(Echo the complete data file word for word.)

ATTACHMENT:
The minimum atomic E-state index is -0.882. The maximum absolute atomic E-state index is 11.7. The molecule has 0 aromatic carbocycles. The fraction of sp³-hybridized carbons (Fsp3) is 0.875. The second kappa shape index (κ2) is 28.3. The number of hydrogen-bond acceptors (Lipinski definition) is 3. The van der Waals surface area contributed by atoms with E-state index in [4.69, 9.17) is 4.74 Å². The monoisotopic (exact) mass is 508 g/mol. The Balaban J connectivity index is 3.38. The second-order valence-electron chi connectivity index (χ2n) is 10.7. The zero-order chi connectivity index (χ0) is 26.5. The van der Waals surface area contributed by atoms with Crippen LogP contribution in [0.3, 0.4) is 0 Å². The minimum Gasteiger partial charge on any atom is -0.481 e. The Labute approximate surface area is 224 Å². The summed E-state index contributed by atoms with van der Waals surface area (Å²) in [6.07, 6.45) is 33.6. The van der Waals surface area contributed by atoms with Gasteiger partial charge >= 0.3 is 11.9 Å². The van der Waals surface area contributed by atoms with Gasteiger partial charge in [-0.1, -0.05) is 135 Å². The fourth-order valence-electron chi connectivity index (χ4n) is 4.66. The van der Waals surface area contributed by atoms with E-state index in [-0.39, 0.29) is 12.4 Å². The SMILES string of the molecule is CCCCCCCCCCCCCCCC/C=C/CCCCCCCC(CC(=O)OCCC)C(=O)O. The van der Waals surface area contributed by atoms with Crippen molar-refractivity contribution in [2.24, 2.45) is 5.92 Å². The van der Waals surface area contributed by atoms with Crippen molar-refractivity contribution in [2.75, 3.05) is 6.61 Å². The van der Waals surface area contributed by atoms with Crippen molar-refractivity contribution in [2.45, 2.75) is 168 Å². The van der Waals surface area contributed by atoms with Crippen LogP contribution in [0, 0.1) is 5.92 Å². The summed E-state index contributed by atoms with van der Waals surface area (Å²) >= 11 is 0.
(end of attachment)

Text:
The minimum atomic E-state index is -0.882. The maximum absolute atomic E-state index is 11.7. The molecule has 0 aromatic carbocycles. The fraction of sp³-hybridized carbons (Fsp3) is 0.875. The second kappa shape index (κ2) is 28.3. The number of hydrogen-bond acceptors (Lipinski definition) is 3. The van der Waals surface area contributed by atoms with E-state index in [4.69, 9.17) is 4.74 Å². The monoisotopic (exact) mass is 508 g/mol. The Balaban J connectivity index is 3.38. The second-order valence-electron chi connectivity index (χ2n) is 10.7. The zero-order chi connectivity index (χ0) is 26.5. The van der Waals surface area contributed by atoms with Crippen LogP contribution in [0.3, 0.4) is 0 Å². The minimum Gasteiger partial charge on any atom is -0.481 e. The Labute approximate surface area is 224 Å². The summed E-state index contributed by atoms with van der Waals surface area (Å²) in [6.07, 6.45) is 33.6. The van der Waals surface area contributed by atoms with Gasteiger partial charge >= 0.3 is 11.9 Å². The van der Waals surface area contributed by atoms with Gasteiger partial charge in [-0.1, -0.05) is 135 Å². The fourth-order valence-electron chi connectivity index (χ4n) is 4.66. The van der Waals surface area contributed by atoms with E-state index in [-0.39, 0.29) is 12.4 Å². The SMILES string of the molecule is CCCCCCCCCCCCCCCC/C=C/CCCCCCCC(CC(=O)OCCC)C(=O)O. The van der Waals surface area contributed by atoms with Crippen molar-refractivity contribution in [2.24, 2.45) is 5.92 Å². The van der Waals surface area contributed by atoms with Crippen molar-refractivity contribution in [2.75, 3.05) is 6.61 Å². The van der Waals surface area contributed by atoms with Crippen molar-refractivity contribution in [2.45, 2.75) is 168 Å². The van der Waals surface area contributed by atoms with Crippen LogP contribution in [0, 0.1) is 5.92 Å². The summed E-state index contributed by atoms with van der Waals surface area (Å²) >= 11 is 0.